Christie vetoes two pension bills, signs 29 others

Gov. Chris Christie signed nearly 30 pieces of legislation into law Monday, but a bill to force the administration to apply $300 million of budget surplus to the state's public employee pension systems did not make the cut.

Christie vetoed that pension bill, along with a second measure that would have forced the state to make quarterly payments to the pension systems rather than a single payment.

The vetoes are the latest salvos in an ongoing battle between the Republican governor and the Democratic-controlled Legislature over the underfunded pension system.

In late June, Democrats proposed a budget that called for the state to make a $3.1 billion payment toward the pension systems that was promised in a 2011 pension and benefits reform law, but Christie used his line-item veto to reduce the payment to $1.3 billion, arguing that was all the state could afford.

The governor also vetoed a proposed millionaire's tax and corporate business tax surcharge approved by the Democratic majority to provide more revenue for the pension payment.

Christie, who has made entitlement reform one of the major components of his presidential campaign, has called on the Legislature and public employee unions to negotiate new benefits reforms. The plan he favors would freeze the existing employee pensions and create a new defined contribution system similar to a 401(k) but under the control of public employee unions.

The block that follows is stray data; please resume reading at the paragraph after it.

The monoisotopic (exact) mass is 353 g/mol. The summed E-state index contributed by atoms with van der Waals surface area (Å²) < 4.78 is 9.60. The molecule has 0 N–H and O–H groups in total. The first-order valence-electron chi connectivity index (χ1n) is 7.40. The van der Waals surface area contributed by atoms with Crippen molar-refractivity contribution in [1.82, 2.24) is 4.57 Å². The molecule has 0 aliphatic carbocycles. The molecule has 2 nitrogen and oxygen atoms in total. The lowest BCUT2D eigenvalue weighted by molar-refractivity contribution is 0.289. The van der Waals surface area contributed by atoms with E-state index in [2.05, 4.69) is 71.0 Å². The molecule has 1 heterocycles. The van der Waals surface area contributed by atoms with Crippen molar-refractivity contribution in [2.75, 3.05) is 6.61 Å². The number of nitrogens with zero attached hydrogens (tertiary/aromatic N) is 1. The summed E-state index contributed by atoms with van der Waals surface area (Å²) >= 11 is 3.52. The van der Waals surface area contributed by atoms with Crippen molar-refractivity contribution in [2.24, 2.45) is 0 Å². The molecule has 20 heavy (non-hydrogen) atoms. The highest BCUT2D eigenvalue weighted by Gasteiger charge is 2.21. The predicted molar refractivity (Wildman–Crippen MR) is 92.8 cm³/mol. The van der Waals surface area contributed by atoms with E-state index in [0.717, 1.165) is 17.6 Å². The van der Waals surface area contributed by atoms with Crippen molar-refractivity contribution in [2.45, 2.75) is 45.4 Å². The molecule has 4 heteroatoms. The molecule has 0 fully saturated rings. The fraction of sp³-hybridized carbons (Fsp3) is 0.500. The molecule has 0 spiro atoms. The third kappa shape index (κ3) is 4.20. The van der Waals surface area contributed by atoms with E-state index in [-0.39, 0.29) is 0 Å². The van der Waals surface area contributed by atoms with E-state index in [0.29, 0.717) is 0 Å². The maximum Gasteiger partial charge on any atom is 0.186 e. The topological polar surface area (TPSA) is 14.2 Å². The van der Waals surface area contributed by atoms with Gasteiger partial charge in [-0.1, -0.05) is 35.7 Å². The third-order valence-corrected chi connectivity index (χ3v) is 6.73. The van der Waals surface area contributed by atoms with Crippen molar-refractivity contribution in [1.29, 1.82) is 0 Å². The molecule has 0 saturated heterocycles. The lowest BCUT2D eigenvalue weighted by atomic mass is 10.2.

Democrats have said the state must keep its promise to employees before seeking additional reforms, but they have privately discussed some changes with the unions, among them increasing the number of years for the phase-in of the full state pension payment recommended by actuaries.

More recently, Senate President Stephen Sweeney called on the federal government to provide loans to states to help shore up their pension systems.

Democrats had pitched using $300 million in surplus from the 2015 fiscal year, which ended July 1 for an early "prepayment" toward the underfunded pensions as a fiscally prudent action that could have garnered goodwill with unions burned by Christie cuts to the state's promised pension payments.

In his veto message, Christie called the move an "accounting trick" to support a larger pension payment than the state can afford.

"In short, the Legislature is attempting to appropriate money that doesn't exist, for a fiscal year that has already closed," Christie wrote in the veto message. "Instead of accounting gimmickry, the legislative majority should embrace reality and join with my administration in a realistic discussion of necessary reforms to the pension and health benefits systems."

Likewise, in his veto of the bill requiring quarterly payments, Christie said the measure "does nothing at all to repair or reform the fundamentally unsustainable pension and health benefits systems currently in place."

Democrats had said both measures would have provided more investment revenue for the beleaguered pension systems.